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Clients Save, Insurers Get Boost From Affordable Care Act

There were plenty of nights during the last 33 years that Denise Schroeder of West Chester had to choose between eating dinner and paying for health insurance. And no, that is not an exaggeration.

Schroeder is a cancer survivor, and for many of those years, a working, single mom who felt lucky just to have coverage. Schroeder, who owns Happy Heart Clown ‘N Stuff, a party entertainment firm, always fed her daughter but skipped meals herself when money was tight to ensure she could pay the $700 monthly premium.

With her savings account long since drained, her retirement fund exhausted, and an $880 monthly premium payment gobbling up almost half of her annual income, Schroeder, 62, could no longer make financial ends meet.

Then she heard about the Affordable Care Act. “I thought maybe this was my saving grace,” Schroeder said.

Schroeder bought Independence Blue Cross’ silver Keystone HMO. When the navigator said that her new premium payment was $22 a month – $858 less than she paid last month – Schroeder burst into tears.

“I have to know exactly what is covered and what isn’t, and which doctors and specialists are on the list for this policy,” she said. “It was nice paying the premium and then buying a few groceries.”

Even as people continue enrolling to buy insurance plans through mid-April, Independence is focusing on the next phase: Helping people like Schroeder learn how to use their new ACA policies.

“We are fully aware that the process doesn’t stop with the sale,” said Paula Sunshine, IBC’s vice president for consumer products. “We have a well-developed on-boarding program.”

That program may have to expand since the company enormously underestimated its number of new enrollees. How enormously? Let’s just say Independence might want to consider hiring statistician extraordinaire Nate Silver to make its next projection.

More than 110,000 people in the Philadelphia region and 68,000 consumers in New Jersey, through its AmeriHealth subsidiary, signed up for Independence plans, the insurer said. That was roughly 50 percent more than the company predicted and a five percent bump in overall membership.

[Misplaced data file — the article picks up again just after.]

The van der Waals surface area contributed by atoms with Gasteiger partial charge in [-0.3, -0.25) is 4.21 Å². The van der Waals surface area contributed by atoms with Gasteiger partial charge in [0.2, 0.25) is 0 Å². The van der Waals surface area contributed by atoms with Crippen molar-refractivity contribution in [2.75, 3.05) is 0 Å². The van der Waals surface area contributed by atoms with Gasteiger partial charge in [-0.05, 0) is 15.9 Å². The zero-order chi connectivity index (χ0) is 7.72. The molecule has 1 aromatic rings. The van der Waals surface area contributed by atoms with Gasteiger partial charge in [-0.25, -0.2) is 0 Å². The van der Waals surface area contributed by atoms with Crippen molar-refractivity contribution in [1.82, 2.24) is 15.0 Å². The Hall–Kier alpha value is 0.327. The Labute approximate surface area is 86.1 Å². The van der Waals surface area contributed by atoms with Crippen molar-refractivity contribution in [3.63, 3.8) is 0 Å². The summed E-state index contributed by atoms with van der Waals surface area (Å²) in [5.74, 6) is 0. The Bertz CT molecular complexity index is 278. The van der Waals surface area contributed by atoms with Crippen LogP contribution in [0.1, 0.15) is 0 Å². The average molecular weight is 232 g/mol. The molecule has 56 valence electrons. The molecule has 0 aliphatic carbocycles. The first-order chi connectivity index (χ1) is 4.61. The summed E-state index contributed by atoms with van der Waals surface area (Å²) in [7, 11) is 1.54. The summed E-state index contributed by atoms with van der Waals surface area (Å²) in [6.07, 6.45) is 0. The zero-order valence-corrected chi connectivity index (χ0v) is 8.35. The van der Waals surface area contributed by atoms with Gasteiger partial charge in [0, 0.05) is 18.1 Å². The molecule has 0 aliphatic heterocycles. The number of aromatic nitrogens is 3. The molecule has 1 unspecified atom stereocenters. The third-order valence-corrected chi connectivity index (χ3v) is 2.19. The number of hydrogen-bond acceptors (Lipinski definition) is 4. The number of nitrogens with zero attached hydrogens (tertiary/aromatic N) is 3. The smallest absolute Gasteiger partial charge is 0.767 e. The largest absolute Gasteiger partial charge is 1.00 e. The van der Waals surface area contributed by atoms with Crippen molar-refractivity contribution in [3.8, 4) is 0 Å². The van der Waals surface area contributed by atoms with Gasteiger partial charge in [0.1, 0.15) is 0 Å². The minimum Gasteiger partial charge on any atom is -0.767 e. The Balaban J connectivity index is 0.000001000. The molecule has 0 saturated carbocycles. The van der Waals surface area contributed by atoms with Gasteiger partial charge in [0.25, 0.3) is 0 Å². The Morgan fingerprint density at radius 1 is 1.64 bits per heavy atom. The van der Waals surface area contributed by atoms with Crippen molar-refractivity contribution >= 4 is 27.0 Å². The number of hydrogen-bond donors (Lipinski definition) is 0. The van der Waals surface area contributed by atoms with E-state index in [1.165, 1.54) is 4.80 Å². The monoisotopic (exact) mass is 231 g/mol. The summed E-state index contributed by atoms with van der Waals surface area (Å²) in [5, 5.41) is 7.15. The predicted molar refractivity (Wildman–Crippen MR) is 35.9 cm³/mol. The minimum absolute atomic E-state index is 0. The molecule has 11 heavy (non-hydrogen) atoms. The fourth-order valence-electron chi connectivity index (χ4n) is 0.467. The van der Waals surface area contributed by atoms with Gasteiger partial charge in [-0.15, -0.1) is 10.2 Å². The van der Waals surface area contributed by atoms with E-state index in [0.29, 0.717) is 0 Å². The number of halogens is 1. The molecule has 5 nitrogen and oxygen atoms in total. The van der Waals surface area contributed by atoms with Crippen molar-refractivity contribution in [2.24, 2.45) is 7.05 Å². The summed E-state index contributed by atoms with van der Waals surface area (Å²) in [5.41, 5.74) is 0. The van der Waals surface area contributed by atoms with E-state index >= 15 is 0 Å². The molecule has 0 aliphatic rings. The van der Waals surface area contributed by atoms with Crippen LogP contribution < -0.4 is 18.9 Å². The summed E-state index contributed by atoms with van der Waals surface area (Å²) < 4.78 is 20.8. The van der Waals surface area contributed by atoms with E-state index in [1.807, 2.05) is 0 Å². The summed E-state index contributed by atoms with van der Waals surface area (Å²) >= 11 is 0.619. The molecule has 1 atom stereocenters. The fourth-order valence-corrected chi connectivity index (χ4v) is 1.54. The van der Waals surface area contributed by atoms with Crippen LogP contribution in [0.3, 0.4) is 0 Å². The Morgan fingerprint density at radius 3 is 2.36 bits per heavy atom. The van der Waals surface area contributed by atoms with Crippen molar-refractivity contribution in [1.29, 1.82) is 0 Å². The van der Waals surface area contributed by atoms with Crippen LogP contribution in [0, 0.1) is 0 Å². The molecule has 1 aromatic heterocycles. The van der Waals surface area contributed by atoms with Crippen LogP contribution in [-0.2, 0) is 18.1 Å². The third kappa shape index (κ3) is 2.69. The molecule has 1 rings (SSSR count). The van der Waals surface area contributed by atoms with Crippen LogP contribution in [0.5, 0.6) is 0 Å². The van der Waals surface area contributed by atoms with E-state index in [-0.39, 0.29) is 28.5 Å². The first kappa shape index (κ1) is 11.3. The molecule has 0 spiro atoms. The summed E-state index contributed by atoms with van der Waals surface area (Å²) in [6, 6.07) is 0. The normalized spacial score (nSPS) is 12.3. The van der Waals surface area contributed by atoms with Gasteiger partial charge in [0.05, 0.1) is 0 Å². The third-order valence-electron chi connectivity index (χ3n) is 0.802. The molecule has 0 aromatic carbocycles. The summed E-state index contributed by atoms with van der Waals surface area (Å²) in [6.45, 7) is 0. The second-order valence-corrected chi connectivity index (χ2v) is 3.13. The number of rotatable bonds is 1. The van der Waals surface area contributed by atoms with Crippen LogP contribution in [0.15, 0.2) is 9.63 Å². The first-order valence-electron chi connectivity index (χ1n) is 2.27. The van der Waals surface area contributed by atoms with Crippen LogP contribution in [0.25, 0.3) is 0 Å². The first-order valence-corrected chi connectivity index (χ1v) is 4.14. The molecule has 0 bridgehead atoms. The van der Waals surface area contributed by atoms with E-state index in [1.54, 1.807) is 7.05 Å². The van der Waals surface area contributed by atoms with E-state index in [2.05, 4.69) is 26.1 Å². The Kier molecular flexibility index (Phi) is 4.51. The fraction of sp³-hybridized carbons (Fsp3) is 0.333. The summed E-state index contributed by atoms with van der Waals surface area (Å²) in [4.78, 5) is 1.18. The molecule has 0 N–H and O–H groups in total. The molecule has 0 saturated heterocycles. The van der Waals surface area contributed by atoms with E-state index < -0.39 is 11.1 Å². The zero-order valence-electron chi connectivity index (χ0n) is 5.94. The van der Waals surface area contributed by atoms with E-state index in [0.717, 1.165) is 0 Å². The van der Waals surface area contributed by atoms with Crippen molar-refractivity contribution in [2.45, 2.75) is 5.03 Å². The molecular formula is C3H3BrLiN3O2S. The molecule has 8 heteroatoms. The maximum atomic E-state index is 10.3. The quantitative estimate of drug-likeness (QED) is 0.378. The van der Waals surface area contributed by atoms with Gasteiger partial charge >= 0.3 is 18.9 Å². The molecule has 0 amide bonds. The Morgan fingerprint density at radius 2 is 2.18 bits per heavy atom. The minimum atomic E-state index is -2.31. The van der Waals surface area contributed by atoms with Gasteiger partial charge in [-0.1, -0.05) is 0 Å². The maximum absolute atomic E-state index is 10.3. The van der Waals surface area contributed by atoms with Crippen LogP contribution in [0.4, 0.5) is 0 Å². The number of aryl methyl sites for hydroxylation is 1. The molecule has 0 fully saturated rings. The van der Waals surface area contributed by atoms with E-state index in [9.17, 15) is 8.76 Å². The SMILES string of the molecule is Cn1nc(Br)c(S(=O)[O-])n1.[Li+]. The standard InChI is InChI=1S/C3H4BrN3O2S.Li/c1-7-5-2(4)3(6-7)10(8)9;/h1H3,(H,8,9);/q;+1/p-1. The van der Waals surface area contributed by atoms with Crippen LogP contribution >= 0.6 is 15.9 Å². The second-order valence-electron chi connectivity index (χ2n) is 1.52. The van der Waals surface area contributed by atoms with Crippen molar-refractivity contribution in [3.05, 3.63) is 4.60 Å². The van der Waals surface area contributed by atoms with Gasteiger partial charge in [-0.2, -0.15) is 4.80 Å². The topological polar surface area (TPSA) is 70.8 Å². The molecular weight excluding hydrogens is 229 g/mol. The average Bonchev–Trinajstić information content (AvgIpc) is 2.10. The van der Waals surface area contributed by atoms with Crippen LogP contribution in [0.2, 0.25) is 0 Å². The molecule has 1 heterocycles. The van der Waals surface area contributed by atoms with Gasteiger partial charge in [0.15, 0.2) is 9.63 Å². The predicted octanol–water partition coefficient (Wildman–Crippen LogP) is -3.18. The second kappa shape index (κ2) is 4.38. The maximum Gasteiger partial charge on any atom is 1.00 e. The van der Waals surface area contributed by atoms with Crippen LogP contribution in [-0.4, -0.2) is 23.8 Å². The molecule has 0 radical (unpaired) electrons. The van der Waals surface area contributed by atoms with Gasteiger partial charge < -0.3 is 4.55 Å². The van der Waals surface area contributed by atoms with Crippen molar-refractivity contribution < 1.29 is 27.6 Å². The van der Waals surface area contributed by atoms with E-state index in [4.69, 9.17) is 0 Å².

“We’ve been blown away by the overall enrollment,” said Dan Hilferty, Independence’s president and CEO.

Those numbers are more impressive when compared with the reported 75,000 to 100,000 people enrolled nationally by insurance giant Cigna. And Independence’s social-media efforts also seems to have paid off. The highly sought-after, young “invincibles” – 18-to-34-year-olds – were 27 percent of new enrollees. Customers 35 to 44 accounted for 15 percent, while those 45 and above totaled 21 percent.

“Now we have to service them,” Hilferty said. “We’re trying to be proactive.”

The company is contacting new members via regular mail, e-mail, and phone to help them get up to speed, Sunshine said. New members will be asked if they have received an identification card, if they understand their plan’s benefits, and, yes, if they have made their premium payment.

Sunshine said special attention will be given to people who bought Independence’s best-selling silver HMO Keystone Proactive tier plan. New to the market, the plan has three tiers. Policy holders with a referral can use doctors and hospitals at any tier level. But deductibles, co-payments and coinsurances can vary dramatically.

To reach its Proactive enrollees, Independence is analyzing data on where people live so it can dispatch its Independence Express to hold neighborhood seminars. The goal is to make sure people understand the tier system – how one hospital could cost members three times more than another – and how the drug formulary works.

“We want to educate the public on how to use their benefits,” Sunshine said. Members can call the company’s customer service line at 888-879-4891.

Both Sunshine and Hilferty acknowledge that the company’s call center has at times left people on hold for hours.

“We need to apologize,” Sunshine said. “That is not the way we want to do business. We need to be better at it and we are putting every effort behind that.”

Schroeder is excited about going to a meeting to learn more about her plan’s benefits. “If it is in my area or close by, I will definitely go,” she said. “Knowledge is power, and I’m going to utilize the system as much as I can.”

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